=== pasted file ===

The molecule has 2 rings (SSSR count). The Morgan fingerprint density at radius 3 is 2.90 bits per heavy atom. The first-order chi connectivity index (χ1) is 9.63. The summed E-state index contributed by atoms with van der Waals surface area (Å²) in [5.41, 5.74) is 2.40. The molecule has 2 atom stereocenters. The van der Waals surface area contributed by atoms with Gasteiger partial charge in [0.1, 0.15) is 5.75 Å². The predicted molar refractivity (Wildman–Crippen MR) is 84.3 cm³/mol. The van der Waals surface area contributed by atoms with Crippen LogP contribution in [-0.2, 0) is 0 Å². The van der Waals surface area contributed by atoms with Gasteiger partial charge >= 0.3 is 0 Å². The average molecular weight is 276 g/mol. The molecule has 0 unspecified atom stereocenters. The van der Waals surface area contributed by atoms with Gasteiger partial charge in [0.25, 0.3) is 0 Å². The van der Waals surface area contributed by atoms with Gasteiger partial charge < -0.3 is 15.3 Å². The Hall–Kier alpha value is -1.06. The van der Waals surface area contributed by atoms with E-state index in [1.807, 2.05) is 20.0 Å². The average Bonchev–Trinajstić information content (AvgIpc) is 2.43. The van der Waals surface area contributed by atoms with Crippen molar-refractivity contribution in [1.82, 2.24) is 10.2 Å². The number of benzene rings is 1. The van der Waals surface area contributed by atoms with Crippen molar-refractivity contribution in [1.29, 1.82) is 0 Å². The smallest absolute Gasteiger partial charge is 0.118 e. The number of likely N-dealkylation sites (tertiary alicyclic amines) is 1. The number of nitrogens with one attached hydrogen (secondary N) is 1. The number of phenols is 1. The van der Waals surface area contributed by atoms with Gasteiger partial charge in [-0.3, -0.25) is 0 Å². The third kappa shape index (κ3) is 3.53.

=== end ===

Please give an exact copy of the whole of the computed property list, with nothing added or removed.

The molecule has 2 rings (SSSR count). The Morgan fingerprint density at radius 3 is 2.90 bits per heavy atom. The first-order chi connectivity index (χ1) is 9.63. The summed E-state index contributed by atoms with van der Waals surface area (Å²) in [5.41, 5.74) is 2.40. The molecule has 2 atom stereocenters. The van der Waals surface area contributed by atoms with Gasteiger partial charge in [0.1, 0.15) is 5.75 Å². The predicted molar refractivity (Wildman–Crippen MR) is 84.3 cm³/mol. The van der Waals surface area contributed by atoms with Crippen LogP contribution in [-0.2, 0) is 0 Å². The van der Waals surface area contributed by atoms with Gasteiger partial charge >= 0.3 is 0 Å². The average molecular weight is 276 g/mol. The molecule has 0 unspecified atom stereocenters. The van der Waals surface area contributed by atoms with Gasteiger partial charge in [0.25, 0.3) is 0 Å². The van der Waals surface area contributed by atoms with Gasteiger partial charge < -0.3 is 15.3 Å². The Hall–Kier alpha value is -1.06. The van der Waals surface area contributed by atoms with E-state index in [1.807, 2.05) is 20.0 Å². The average Bonchev–Trinajstić information content (AvgIpc) is 2.43. The van der Waals surface area contributed by atoms with Crippen molar-refractivity contribution in [1.82, 2.24) is 10.2 Å². The number of benzene rings is 1. The van der Waals surface area contributed by atoms with Crippen molar-refractivity contribution in [1.29, 1.82) is 0 Å². The smallest absolute Gasteiger partial charge is 0.118 e. The number of likely N-dealkylation sites (tertiary alicyclic amines) is 1. The number of nitrogens with one attached hydrogen (secondary N) is 1. The number of phenols is 1. The van der Waals surface area contributed by atoms with Gasteiger partial charge in [-0.3, -0.25) is 0 Å². The third kappa shape index (κ3) is 3.53.